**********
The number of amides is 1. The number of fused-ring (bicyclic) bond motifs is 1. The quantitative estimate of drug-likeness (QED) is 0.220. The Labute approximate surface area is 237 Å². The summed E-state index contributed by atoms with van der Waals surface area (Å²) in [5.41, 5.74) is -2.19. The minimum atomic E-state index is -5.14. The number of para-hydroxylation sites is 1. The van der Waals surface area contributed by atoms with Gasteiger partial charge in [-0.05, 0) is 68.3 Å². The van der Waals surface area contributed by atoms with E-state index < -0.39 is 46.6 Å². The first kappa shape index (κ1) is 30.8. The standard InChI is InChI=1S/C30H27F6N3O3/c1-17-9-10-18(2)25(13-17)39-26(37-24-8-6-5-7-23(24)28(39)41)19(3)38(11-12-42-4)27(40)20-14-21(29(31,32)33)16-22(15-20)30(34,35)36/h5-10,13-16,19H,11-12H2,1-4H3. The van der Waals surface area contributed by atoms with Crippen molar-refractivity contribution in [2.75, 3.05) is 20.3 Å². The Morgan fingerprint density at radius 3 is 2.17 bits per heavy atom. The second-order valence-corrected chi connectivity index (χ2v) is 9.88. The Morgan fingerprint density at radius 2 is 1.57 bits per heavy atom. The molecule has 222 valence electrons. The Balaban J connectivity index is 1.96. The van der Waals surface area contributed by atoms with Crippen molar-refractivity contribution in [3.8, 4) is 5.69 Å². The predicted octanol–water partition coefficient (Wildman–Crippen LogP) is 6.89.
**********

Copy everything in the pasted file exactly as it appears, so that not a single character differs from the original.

The number of amides is 1. The number of fused-ring (bicyclic) bond motifs is 1. The quantitative estimate of drug-likeness (QED) is 0.220. The Labute approximate surface area is 237 Å². The summed E-state index contributed by atoms with van der Waals surface area (Å²) in [5.41, 5.74) is -2.19. The minimum atomic E-state index is -5.14. The number of para-hydroxylation sites is 1. The van der Waals surface area contributed by atoms with Gasteiger partial charge in [-0.05, 0) is 68.3 Å². The van der Waals surface area contributed by atoms with E-state index < -0.39 is 46.6 Å². The first kappa shape index (κ1) is 30.8. The standard InChI is InChI=1S/C30H27F6N3O3/c1-17-9-10-18(2)25(13-17)39-26(37-24-8-6-5-7-23(24)28(39)41)19(3)38(11-12-42-4)27(40)20-14-21(29(31,32)33)16-22(15-20)30(34,35)36/h5-10,13-16,19H,11-12H2,1-4H3. The van der Waals surface area contributed by atoms with Crippen molar-refractivity contribution in [2.75, 3.05) is 20.3 Å². The Morgan fingerprint density at radius 3 is 2.17 bits per heavy atom. The second-order valence-corrected chi connectivity index (χ2v) is 9.88. The Morgan fingerprint density at radius 2 is 1.57 bits per heavy atom. The molecule has 222 valence electrons. The Balaban J connectivity index is 1.96. The van der Waals surface area contributed by atoms with Crippen molar-refractivity contribution in [3.8, 4) is 5.69 Å². The predicted octanol–water partition coefficient (Wildman–Crippen LogP) is 6.89.